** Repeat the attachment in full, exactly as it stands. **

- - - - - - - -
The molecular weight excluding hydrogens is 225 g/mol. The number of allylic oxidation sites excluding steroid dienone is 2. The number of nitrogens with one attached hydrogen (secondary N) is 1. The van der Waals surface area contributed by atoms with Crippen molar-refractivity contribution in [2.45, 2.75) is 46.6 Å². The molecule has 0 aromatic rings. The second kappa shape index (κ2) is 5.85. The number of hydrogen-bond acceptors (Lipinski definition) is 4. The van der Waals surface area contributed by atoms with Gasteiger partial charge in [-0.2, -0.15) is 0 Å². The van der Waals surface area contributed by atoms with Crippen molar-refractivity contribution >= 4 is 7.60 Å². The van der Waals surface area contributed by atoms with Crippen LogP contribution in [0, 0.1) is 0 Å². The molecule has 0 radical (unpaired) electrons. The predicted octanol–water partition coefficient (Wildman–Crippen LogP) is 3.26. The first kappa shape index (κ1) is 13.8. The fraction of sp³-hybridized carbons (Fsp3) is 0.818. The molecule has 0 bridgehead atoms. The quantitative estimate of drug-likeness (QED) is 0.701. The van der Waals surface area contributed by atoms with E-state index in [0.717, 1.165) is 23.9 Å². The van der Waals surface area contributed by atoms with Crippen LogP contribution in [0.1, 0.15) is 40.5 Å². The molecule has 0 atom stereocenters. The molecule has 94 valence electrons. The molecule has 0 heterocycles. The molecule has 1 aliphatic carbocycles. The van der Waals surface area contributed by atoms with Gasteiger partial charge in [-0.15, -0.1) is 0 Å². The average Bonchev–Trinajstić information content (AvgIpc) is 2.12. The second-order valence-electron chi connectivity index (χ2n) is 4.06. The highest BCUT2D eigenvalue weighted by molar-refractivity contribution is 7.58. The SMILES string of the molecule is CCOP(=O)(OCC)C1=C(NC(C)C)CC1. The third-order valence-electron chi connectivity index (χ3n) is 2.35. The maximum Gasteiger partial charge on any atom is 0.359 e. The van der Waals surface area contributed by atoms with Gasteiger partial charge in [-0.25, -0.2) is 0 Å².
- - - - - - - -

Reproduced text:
The molecular weight excluding hydrogens is 225 g/mol. The number of allylic oxidation sites excluding steroid dienone is 2. The number of nitrogens with one attached hydrogen (secondary N) is 1. The van der Waals surface area contributed by atoms with Crippen molar-refractivity contribution in [2.45, 2.75) is 46.6 Å². The molecule has 0 aromatic rings. The second kappa shape index (κ2) is 5.85. The number of hydrogen-bond acceptors (Lipinski definition) is 4. The van der Waals surface area contributed by atoms with Gasteiger partial charge in [-0.2, -0.15) is 0 Å². The van der Waals surface area contributed by atoms with Crippen molar-refractivity contribution >= 4 is 7.60 Å². The van der Waals surface area contributed by atoms with Crippen LogP contribution in [0, 0.1) is 0 Å². The molecule has 0 radical (unpaired) electrons. The predicted octanol–water partition coefficient (Wildman–Crippen LogP) is 3.26. The first kappa shape index (κ1) is 13.8. The fraction of sp³-hybridized carbons (Fsp3) is 0.818. The molecule has 0 bridgehead atoms. The quantitative estimate of drug-likeness (QED) is 0.701. The van der Waals surface area contributed by atoms with E-state index in [0.717, 1.165) is 23.9 Å². The van der Waals surface area contributed by atoms with Crippen LogP contribution in [0.1, 0.15) is 40.5 Å². The molecule has 0 atom stereocenters. The molecule has 94 valence electrons. The molecule has 0 heterocycles. The molecule has 1 aliphatic carbocycles. The van der Waals surface area contributed by atoms with Gasteiger partial charge in [-0.15, -0.1) is 0 Å². The average Bonchev–Trinajstić information content (AvgIpc) is 2.12. The second-order valence-electron chi connectivity index (χ2n) is 4.06. The highest BCUT2D eigenvalue weighted by molar-refractivity contribution is 7.58. The SMILES string of the molecule is CCOP(=O)(OCC)C1=C(NC(C)C)CC1. The third-order valence-electron chi connectivity index (χ3n) is 2.35. The maximum Gasteiger partial charge on any atom is 0.359 e. The van der Waals surface area contributed by atoms with Gasteiger partial charge in [-0.25, -0.2) is 0 Å².